Another CES has come and gone, and like the past couple of years there was a common trend -- Android was everywhere. Our fellas on the floor in Vegas had their work cut out for them, and did a heck of a job covering the best of it all. While they wind down (and get ready for MWC in Barcelona next month) the rest of us wanted to take a minute and talk about our favorites from CES 2012. Hit the break, see what we liked the most, and discuss.
My pick has to be the 7-inch ASUS Transformer Prime (or whatever it ends up being called). $250 for a Tegra 3, quad-core powered tablet in a highly portable 7-inch form factor is crazy, and even if we have to wait until the second quarter for this tablet, it's certain to be a hugely important device for ASUS, and Android as a whole. Last year's HP Touchpad fiasco, as well as subsequent sales of other tabs like the HTC Flyer, have proved that consumers are crying out for a good, cheap tablet. If ASUS can deliver on this promised price point without any nasty surprises, things are certain to get more interesting (and competitive) than ever in the tablet space towards the middle of 2012.
Much like Alex, my excitement for CES was captured by the 7-inch ASUS Transformer Prime. For a long time now, it's been my feeling that tablets have all been over priced and if ASUS is going to push out a premium Tegra 3 tablet for $250 that's a big move and if they are successful with it -- it could lead the pack for everyone else which ultimately, is great for consumers.
My favorite Android related piece from CES this year was the home phone running Android. Yes, the device ran Android 2.2 and it was laggy and not perfect, but it was innovative. I would love to see Android on more than just phones and tablets and this is a great example of that. Support like this from people thinking outside of the box is what will help ensure that Android continues to grow and reaches that next level.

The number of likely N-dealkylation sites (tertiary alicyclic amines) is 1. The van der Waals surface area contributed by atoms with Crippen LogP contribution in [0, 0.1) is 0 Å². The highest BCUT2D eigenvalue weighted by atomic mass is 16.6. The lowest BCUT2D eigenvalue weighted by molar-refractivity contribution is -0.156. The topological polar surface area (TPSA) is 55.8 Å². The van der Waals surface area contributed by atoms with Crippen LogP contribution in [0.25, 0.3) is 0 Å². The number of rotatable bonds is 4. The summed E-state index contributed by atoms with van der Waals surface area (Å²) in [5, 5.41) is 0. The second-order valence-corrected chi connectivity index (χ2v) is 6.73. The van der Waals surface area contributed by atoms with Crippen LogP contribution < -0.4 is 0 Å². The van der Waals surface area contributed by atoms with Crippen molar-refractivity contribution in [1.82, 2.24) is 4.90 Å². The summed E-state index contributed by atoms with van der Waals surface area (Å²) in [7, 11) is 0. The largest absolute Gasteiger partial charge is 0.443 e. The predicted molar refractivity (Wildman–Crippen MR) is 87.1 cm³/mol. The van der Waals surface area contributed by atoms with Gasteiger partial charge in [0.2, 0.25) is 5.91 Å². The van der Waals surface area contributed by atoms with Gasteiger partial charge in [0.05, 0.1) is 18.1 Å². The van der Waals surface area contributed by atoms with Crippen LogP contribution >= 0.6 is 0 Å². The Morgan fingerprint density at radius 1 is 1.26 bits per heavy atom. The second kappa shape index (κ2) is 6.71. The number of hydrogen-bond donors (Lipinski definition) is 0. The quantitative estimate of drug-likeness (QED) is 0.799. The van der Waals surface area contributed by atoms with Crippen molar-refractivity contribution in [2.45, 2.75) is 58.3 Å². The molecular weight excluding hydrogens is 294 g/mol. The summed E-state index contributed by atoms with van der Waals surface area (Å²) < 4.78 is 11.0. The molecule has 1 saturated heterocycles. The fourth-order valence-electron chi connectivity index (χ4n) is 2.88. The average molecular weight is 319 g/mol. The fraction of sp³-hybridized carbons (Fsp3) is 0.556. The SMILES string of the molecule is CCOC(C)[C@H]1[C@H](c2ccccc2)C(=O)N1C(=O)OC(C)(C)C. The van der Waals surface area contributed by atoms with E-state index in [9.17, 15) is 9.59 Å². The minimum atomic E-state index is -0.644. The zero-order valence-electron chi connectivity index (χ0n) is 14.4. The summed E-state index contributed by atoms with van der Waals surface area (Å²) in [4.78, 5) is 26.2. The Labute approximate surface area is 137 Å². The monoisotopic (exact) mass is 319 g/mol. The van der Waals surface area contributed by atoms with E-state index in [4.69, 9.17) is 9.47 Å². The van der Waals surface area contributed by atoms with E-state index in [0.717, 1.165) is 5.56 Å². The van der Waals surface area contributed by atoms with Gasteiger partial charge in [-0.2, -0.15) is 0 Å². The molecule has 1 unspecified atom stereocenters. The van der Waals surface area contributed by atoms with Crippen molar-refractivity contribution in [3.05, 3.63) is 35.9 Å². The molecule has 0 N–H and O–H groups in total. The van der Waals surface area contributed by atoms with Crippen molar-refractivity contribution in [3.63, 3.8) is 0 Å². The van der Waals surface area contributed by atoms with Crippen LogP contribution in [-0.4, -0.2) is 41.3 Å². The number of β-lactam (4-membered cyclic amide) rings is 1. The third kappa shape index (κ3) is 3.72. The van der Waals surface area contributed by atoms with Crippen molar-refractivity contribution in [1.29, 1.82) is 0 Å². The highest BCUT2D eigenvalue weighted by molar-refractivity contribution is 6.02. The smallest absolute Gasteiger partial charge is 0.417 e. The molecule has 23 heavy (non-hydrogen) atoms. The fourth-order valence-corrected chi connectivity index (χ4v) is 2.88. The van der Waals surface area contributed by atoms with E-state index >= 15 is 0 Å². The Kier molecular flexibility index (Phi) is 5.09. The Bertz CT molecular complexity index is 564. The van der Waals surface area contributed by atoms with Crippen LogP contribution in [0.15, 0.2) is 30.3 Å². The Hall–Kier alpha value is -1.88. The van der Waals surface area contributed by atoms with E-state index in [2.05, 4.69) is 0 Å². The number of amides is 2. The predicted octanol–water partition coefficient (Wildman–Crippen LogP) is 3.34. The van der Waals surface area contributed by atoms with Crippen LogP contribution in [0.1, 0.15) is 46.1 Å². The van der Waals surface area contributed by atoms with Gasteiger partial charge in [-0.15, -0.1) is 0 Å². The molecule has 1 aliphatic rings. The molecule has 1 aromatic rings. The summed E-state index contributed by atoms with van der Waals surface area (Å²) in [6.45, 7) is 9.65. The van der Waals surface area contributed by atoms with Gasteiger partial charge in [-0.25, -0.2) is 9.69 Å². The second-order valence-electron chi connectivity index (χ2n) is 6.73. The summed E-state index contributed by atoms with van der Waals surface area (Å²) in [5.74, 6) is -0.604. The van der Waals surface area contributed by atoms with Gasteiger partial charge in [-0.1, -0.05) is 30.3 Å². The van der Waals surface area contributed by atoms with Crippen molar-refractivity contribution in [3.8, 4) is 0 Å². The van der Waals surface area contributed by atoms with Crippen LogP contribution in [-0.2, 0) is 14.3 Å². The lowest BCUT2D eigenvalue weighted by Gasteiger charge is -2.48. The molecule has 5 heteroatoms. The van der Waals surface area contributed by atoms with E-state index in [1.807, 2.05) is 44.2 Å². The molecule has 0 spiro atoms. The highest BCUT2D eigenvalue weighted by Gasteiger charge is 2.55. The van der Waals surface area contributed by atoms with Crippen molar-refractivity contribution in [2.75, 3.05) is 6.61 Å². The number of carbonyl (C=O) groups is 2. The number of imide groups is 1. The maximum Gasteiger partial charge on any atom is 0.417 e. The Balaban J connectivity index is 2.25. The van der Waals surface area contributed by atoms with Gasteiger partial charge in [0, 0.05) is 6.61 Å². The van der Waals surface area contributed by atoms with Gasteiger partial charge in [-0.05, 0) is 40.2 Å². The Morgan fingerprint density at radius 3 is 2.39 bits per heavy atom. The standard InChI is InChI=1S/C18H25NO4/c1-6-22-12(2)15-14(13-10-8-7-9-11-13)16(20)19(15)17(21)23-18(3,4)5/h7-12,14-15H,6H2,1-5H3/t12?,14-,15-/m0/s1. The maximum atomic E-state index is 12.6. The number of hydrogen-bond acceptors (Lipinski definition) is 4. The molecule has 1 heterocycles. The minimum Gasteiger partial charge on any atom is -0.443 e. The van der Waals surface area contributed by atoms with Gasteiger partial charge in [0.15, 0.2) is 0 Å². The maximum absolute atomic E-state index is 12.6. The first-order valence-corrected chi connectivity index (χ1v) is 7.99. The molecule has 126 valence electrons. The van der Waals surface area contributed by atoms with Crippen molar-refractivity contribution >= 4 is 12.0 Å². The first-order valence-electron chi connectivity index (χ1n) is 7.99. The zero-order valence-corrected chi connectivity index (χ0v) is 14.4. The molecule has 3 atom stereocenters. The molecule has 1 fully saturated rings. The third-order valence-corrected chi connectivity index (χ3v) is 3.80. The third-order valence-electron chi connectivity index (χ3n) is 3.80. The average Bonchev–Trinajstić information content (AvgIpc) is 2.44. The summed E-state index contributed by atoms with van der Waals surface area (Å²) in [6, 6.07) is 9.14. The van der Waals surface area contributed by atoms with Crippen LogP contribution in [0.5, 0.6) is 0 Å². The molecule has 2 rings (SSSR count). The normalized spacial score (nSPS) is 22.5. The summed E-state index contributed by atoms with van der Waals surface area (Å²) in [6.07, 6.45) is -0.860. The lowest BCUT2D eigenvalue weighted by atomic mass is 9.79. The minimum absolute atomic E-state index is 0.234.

I was really impressed with the demonstration of the Intel reference device during their keynote. The optimization that has been applied to Android on their hardware looks really promising, offering both top level performance and battery life is a really enticing prospect. All that remains is to see whether or not this translates to consumer devices in real world use cases.
I think my favorite items shown off at CES were Samsung’s smart appliances, particularly its smart washer. When Google introduced Android at Home, I got excited over the infinite possibilities of controlling everything in my house right from my Android phone. This washer is the first step in doing that and it makes me very excited. I can’t wait until I can control wash cycles with my Galaxy Nexus and receive notifications when the load is finished. Eventually, we’ll need a robot or some automated way to switch the clothes from the washer to the dryer, but I’ll settle for this right now.
I was most excited about Huawei this year. Not only did they come out with what look to be a couple of awesome Android smartphones in the Ascend P1 and Ascend P1S, but they also kicked out an Ice Cream Sandwich build for their MediaPad -- something manufacturers of more expensive tablets are struggling with. Huawei wants to break into the US market, and these two things are a great way to capture our hearts and minds -- great hardware with the latest version of Android is the road to success.
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